I like and respect that you came clean about your honest mistake and appreciate your decision to write about it in an attempt to make amends.

    :)

    All the best in the new year Yoni! :)

    ReplyDelete
  4. Anonymous9:09 am

    "Weight loss is a personal journey. No one should feel comfortable muscling in on someone else's weight loss effort."

    Hahaha, clearly you've never met my mother, my siblings, my aunt or even my in-laws. ;-)

    Seriously, I think he was crank from starving himself and a bit resentful that his blog made it fantastically clear he hated what he was doing right now and wanted someone to focus all of that anger on - enter you. Don't take his reaction and rebuffing personally. I'm sure he's a perfectly lovely person to break a loaf or three of bread with over a huge Porterhouse. :-)

    @Stacerella

    ReplyDelete
  5. Wow, another great post. I look at it as some people are just really not ready to lose the weight when they start to work on it. Doesn't make sense to me, but I've seen it over & over. You're right that it's a lifestyle change - for life - and some never want it to be that. Personally if a PROFESSIONAL offered me free help, I'd jump at it!! :) I'm enjoying the expertice of the WLC. It amazes me that this "world" is there and I had no idea.
    D

    ReplyDelete
  6. Anonymous10:39 am

    He would be better off to through the CGFG out, get off sugars, grains, lubricants, and processed foods.

    ReplyDelete
  7. Anonymous11:50 pm

    It is the fact that you want to help that makes me interested in reading your blog each day. So many people become cynical and nervous about stepping forward and offering assistance for one reason or another. I feel it is more important to continue offering a hand since one of these days a person will grab on and thank you for the rest of their lives.

    If it were not for the help of many dr’s my husband and I would not have a child. If it were not for you we would not be considering a way to offer help to many Overweight Ontarians in the future. Please do what you do, since you do it very well.

    ReplyDelete
  8. Wow. This is tricky. On the one hand... yes, of course you're right, unsolicited advice on weight management is almost never welcome. Heck, in my experience, *solicited* advice on weight management is almost never welcome. As someone who's lost 60 pounds in a year and a half, loads of people have asked me how I lost the weight... and when I reply, "Short answer, counting calories and exercising almost every day," they almost always look at me like I tossed a dead rat into their lap. They don't want to hear it.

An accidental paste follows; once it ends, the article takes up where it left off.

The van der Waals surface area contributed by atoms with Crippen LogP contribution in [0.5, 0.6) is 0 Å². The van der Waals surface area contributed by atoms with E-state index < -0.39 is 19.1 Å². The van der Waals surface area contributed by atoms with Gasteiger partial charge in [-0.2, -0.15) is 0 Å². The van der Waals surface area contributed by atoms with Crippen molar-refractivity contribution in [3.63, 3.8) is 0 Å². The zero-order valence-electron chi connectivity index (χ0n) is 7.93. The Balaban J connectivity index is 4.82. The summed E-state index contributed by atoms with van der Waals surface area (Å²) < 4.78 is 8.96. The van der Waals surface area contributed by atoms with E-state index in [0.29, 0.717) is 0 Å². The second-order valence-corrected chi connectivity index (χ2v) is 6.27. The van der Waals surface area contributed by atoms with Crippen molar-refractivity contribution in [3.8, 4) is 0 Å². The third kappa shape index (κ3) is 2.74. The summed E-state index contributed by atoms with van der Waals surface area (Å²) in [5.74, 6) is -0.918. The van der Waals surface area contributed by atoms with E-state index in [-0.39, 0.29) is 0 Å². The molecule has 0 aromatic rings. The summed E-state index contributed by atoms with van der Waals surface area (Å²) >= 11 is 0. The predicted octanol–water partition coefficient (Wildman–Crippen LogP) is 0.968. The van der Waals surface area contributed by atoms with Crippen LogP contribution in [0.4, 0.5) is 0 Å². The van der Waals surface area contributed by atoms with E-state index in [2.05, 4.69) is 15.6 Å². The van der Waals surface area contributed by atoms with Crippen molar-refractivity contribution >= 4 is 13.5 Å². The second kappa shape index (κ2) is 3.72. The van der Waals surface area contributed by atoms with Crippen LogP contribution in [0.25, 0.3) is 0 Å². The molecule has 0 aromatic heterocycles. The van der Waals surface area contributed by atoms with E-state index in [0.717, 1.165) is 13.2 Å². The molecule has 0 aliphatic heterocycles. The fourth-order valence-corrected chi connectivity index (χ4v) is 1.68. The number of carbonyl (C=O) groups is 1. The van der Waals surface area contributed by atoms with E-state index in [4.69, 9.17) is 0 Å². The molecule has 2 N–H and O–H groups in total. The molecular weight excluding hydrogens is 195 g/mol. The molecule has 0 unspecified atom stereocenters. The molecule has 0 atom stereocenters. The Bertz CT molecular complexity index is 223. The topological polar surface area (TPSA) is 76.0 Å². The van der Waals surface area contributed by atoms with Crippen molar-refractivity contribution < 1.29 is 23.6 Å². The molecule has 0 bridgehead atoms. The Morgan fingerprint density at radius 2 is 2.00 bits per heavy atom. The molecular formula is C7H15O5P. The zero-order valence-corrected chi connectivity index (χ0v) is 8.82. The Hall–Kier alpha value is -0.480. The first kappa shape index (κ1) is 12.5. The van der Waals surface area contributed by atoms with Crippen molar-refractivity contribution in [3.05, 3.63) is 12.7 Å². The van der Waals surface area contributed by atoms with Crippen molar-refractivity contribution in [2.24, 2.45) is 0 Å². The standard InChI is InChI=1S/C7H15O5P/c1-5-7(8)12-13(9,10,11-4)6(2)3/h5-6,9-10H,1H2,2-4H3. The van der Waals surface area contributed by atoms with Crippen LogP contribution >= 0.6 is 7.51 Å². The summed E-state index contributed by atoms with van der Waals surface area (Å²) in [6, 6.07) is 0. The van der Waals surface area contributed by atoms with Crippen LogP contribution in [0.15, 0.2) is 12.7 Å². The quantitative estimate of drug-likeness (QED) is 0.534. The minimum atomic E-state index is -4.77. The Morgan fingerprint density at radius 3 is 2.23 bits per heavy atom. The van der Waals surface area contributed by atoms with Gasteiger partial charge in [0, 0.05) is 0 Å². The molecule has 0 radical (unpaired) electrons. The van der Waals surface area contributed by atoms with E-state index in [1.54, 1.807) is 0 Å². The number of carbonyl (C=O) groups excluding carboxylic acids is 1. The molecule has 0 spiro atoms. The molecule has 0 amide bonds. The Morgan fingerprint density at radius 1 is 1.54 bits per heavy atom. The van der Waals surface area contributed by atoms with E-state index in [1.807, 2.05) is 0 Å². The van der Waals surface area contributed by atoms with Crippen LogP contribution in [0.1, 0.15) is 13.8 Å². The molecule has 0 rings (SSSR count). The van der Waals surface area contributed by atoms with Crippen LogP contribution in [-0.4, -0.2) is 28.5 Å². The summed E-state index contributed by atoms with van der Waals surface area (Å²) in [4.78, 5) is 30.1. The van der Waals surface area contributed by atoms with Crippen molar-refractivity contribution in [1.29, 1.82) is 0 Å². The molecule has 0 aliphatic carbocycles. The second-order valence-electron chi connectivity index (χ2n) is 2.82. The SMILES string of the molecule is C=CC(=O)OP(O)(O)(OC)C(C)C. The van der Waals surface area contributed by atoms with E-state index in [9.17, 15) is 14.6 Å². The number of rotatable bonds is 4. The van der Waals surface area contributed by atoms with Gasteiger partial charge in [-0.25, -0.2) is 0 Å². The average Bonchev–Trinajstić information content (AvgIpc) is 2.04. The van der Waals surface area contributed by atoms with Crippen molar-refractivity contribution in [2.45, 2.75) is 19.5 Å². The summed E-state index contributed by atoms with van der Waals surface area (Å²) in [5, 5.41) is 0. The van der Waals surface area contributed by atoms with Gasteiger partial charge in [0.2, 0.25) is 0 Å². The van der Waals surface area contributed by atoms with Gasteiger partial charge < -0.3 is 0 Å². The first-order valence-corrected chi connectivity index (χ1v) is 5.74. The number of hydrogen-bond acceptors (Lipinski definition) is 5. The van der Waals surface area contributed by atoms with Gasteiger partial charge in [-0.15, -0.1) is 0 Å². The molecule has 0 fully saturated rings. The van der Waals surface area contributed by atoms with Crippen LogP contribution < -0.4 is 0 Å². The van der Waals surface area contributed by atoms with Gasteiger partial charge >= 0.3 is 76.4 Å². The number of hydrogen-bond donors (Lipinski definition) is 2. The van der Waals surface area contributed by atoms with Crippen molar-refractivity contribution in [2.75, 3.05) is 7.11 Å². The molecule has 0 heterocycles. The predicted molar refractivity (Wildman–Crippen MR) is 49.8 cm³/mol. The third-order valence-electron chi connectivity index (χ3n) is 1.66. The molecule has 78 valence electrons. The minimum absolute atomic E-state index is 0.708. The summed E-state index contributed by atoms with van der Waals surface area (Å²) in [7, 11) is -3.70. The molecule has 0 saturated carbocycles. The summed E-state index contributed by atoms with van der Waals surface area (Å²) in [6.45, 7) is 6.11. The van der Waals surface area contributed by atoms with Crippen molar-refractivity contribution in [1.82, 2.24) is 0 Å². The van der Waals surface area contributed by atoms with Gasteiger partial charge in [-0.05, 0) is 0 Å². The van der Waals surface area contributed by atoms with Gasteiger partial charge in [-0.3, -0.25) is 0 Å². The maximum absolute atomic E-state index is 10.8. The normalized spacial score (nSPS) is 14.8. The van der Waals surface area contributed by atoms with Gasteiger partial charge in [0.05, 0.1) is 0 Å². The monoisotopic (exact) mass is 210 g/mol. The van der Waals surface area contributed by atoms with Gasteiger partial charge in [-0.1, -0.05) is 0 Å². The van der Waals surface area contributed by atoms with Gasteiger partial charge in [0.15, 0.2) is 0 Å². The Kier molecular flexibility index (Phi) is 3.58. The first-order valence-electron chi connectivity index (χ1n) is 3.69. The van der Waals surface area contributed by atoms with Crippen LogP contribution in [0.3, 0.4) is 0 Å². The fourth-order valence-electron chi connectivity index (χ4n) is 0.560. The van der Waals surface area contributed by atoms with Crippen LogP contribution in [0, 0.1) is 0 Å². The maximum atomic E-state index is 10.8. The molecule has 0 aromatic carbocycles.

On the other hand... the moment this guy started blogging publicly about his weight loss program was the moment he invited unsolicited commentary on how he's going about it. As someone who blogs a lot about very personal stuff, from weight management to sex to religion: If you're going to blog about personal stuff, you need to develop a seriously thick skin. Stat.

    However, when you get out of the realm of the blogosphere and into the realm of personal relationships with friends and family... you're absolutely right. Unsolicited advice is worse than useless.

    ReplyDelete
  9. Anonymous10:13 pm

    Interesting melding of the public/private aspects of blogging, and in particular, of blogging that which is profoundly personal. I admire your sensitivity in recognizing that even when one has made the personal public, it may persist in being personal (or perceived as such, by someone who didn't really understand quite what the public presentation of the private means).

    But I am curious - this was originally posted in October 2007; do you know how this "weight loss as public performance / news / info-tainment" work out? Without enough info to research into the follow-up, I would hazard a guess that the blogger failed to meet his goal. Why? Because, I suspect, it was unpleasant and uncomfortable and not as easy as the "lose weight fast" scams would have you believe it to be. Your offer was kind, but undramatic - you offered no miracle cure other than the slow slog of making it work within the confines of unforgiving reality.

    Losing weight is not easy; neither is it glamorous. But it's worth doing, if your life depends on it. And it's do-able, if you're willing to work with reality.

    Thanks, Dr. F, for keeping us grounded. Happy New Year.

    ReplyDelete
  10. Thanks for the nice words folks.

    In terms of how the young man did, I have no idea.

    His blog continued for a while and I believe he did reach his weight loss goal.

    What happened after that is anyone's guess.

    Happy New Year all!

    ReplyDelete
  11. I love what you say "the best weight is when you are living the healthiest life" perfect! That is what I strive for too - and really have worked hard to eat whole organic foods whenever possible, drink lots of water, green tea and taking my Vidazorb which is a probiotic. I want to treat my body well and feel great and being healthy is far more important to me than a number on a scale. It is personal and I think we can all only do our best!

    ReplyDelete
  12. I agree with anonymous at 11:50PM. It is important to keep offering help, even though you may get a negative response from someone. I don't think the e-mail was a bad idea. You had the best of intentions and I know you communicated it well, because your writing is very clear. Who knows. Maybe this guy will be struggling later and come to see you for help after all. It is risky to offer help to strangers, and this is one instance where the gamble did not pay off. I don't think this means you should stop trying. One day you might come across a blogger that truly needs and wants your help. If you hold back, you'll never know. Unfortunately, many details of communication are lost in e-mails, so it is even more difficult to offer honest help over the Internet. Especially when there is so much dishonesty on the Internet.

    ReplyDelete